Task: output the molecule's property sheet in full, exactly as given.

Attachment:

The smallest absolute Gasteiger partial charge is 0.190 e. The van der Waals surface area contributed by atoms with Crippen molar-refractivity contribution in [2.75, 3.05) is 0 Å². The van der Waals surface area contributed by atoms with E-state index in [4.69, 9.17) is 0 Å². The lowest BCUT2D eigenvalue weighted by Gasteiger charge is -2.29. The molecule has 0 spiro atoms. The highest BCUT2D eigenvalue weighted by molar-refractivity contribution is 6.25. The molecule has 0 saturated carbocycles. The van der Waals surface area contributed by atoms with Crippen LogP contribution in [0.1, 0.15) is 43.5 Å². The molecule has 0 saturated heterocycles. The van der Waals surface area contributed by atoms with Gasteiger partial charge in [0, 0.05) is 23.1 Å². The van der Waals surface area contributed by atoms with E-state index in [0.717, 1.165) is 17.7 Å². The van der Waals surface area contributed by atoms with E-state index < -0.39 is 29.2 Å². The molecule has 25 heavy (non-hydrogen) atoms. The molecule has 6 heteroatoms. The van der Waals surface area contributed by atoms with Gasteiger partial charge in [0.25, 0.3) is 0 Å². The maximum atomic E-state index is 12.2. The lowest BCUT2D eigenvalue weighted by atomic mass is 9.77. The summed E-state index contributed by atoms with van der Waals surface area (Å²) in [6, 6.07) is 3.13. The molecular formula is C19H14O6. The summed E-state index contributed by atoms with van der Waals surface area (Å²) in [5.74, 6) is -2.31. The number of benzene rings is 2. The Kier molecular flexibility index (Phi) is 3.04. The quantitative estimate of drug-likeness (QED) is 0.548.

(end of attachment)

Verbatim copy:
The smallest absolute Gasteiger partial charge is 0.190 e. The van der Waals surface area contributed by atoms with Crippen molar-refractivity contribution in [2.75, 3.05) is 0 Å². The van der Waals surface area contributed by atoms with E-state index in [4.69, 9.17) is 0 Å². The lowest BCUT2D eigenvalue weighted by Gasteiger charge is -2.29. The molecule has 0 spiro atoms. The highest BCUT2D eigenvalue weighted by molar-refractivity contribution is 6.25. The molecule has 0 saturated carbocycles. The van der Waals surface area contributed by atoms with Crippen LogP contribution in [0.1, 0.15) is 43.5 Å². The molecule has 0 saturated heterocycles. The van der Waals surface area contributed by atoms with Gasteiger partial charge in [0, 0.05) is 23.1 Å². The van der Waals surface area contributed by atoms with E-state index in [0.717, 1.165) is 17.7 Å². The van der Waals surface area contributed by atoms with E-state index < -0.39 is 29.2 Å². The molecule has 25 heavy (non-hydrogen) atoms. The molecule has 6 heteroatoms. The van der Waals surface area contributed by atoms with Gasteiger partial charge in [0.25, 0.3) is 0 Å². The maximum atomic E-state index is 12.2. The lowest BCUT2D eigenvalue weighted by atomic mass is 9.77. The summed E-state index contributed by atoms with van der Waals surface area (Å²) in [6, 6.07) is 3.13. The molecular formula is C19H14O6. The summed E-state index contributed by atoms with van der Waals surface area (Å²) in [5.74, 6) is -2.31. The number of benzene rings is 2. The Kier molecular flexibility index (Phi) is 3.04. The quantitative estimate of drug-likeness (QED) is 0.548.